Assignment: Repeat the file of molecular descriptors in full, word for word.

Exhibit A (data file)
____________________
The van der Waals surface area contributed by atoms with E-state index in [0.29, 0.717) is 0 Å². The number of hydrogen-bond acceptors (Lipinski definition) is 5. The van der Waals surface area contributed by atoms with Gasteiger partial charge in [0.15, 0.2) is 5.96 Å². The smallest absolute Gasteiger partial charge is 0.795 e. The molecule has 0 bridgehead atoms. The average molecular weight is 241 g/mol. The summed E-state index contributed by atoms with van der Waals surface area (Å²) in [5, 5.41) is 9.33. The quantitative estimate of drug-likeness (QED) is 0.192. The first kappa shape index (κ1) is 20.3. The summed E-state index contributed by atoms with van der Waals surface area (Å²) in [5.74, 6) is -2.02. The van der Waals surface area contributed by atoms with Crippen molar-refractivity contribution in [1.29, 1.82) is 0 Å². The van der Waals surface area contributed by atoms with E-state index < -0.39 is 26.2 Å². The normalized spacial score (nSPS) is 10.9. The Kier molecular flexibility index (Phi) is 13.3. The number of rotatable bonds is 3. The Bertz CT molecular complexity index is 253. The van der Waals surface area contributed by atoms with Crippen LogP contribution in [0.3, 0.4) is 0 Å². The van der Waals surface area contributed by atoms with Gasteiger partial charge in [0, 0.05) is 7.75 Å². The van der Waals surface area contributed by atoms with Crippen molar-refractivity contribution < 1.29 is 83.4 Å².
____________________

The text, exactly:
The van der Waals surface area contributed by atoms with E-state index in [0.29, 0.717) is 0 Å². The number of hydrogen-bond acceptors (Lipinski definition) is 5. The van der Waals surface area contributed by atoms with Gasteiger partial charge in [0.15, 0.2) is 5.96 Å². The smallest absolute Gasteiger partial charge is 0.795 e. The molecule has 0 bridgehead atoms. The average molecular weight is 241 g/mol. The summed E-state index contributed by atoms with van der Waals surface area (Å²) in [5, 5.41) is 9.33. The quantitative estimate of drug-likeness (QED) is 0.192. The first kappa shape index (κ1) is 20.3. The summed E-state index contributed by atoms with van der Waals surface area (Å²) in [5.74, 6) is -2.02. The van der Waals surface area contributed by atoms with Crippen molar-refractivity contribution in [1.29, 1.82) is 0 Å². The van der Waals surface area contributed by atoms with E-state index < -0.39 is 26.2 Å². The normalized spacial score (nSPS) is 10.9. The Kier molecular flexibility index (Phi) is 13.3. The number of rotatable bonds is 3. The Bertz CT molecular complexity index is 253. The van der Waals surface area contributed by atoms with Crippen LogP contribution in [0.3, 0.4) is 0 Å². The van der Waals surface area contributed by atoms with Gasteiger partial charge in [0, 0.05) is 7.75 Å². The van der Waals surface area contributed by atoms with Crippen molar-refractivity contribution < 1.29 is 83.4 Å².